Cape Perpetua West Shelter
The Civilian Conservation Corps (CCC) established a camp in 1933 at the foot of Cape Perpetua and occupied the site until WWII. The men completed several projects in the area currently known as the Cape Perpetua Scenic Area, including the Cape Perpetua campground, a network of trails, the West Shelter observation point near the top of the cape, and a roadway to that elevation.
Located in the Siuslaw National Forest, Cape Perpetua was among the first areas identified in Oregon for CCC work. In addition to the usual reforestation and conservation assignments associated with US Forest Service land, recreational development became a major part of the CCC work program at this site. Among the earliest projects included a picnic area at the foot of the mountain and the road that climbs to its summit. The workers also laid out approximately twenty-six miles of trails. By late 1933, the CCC crew completed the West Shelter and its parapet at the crest of Cape Perpetua. The Forest Service provided the design for the rustic style shelter.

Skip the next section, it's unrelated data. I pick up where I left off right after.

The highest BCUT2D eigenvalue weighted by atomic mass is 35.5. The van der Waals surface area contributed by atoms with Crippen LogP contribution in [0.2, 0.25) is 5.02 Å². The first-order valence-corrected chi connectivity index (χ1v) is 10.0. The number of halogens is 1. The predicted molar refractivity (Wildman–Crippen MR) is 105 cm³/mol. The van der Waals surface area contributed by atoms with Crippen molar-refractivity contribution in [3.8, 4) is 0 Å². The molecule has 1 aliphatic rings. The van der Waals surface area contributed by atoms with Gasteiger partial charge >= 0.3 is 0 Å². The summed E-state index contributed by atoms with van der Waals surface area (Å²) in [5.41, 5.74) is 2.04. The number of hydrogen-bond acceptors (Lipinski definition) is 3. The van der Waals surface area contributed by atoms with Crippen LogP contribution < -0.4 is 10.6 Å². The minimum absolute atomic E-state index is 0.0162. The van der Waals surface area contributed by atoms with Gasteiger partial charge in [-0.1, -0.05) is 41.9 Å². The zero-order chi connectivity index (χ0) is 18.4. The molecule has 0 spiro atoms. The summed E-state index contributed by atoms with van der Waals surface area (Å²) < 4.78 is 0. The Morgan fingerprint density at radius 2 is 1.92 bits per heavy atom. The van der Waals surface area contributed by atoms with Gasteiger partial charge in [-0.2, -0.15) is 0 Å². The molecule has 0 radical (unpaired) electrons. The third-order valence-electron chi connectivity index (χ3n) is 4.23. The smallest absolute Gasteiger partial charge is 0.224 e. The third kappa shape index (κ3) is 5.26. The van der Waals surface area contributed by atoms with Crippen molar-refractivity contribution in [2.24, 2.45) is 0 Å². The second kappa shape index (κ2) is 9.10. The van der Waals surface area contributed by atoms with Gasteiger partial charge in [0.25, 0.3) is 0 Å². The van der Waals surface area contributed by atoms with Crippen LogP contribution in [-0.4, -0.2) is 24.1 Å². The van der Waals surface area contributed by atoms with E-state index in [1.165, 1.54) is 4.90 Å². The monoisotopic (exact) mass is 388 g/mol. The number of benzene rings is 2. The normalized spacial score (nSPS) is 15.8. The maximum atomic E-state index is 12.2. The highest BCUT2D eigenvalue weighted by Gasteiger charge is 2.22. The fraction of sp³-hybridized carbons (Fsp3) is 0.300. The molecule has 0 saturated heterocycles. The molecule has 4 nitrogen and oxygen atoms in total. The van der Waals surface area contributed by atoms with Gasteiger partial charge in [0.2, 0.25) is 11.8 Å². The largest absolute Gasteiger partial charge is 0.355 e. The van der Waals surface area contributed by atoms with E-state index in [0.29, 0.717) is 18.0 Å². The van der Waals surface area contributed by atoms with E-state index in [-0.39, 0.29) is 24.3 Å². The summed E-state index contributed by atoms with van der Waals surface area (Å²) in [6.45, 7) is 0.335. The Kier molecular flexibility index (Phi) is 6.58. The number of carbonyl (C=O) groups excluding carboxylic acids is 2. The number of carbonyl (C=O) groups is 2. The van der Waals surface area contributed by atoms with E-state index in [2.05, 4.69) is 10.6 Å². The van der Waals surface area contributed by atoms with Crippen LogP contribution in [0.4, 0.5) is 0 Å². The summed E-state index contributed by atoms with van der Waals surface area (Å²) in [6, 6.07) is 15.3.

The West Shelter, almost 1000 feet above the coast highway, offers one of the best views on the Oregon coast with approximately seventy miles to the south visible on a clear day. Used as a military watch station during WWII, the military installed a large coastal defense gun as well as a radar facility on the mountain. The West Shelter and its parapet were listed on the National Register of Historic Places in 1989. In the nomination form for the West Shelter, it is noted that the structure’s design, choice of materials and location choice reflect the “aesthetic of 1930s rustic architecture and non-intrusive landscape management.”
Project originally submitted by Douglass Halvorsen on April 9, 2020.
Additional contributions by Judith T Kenny.
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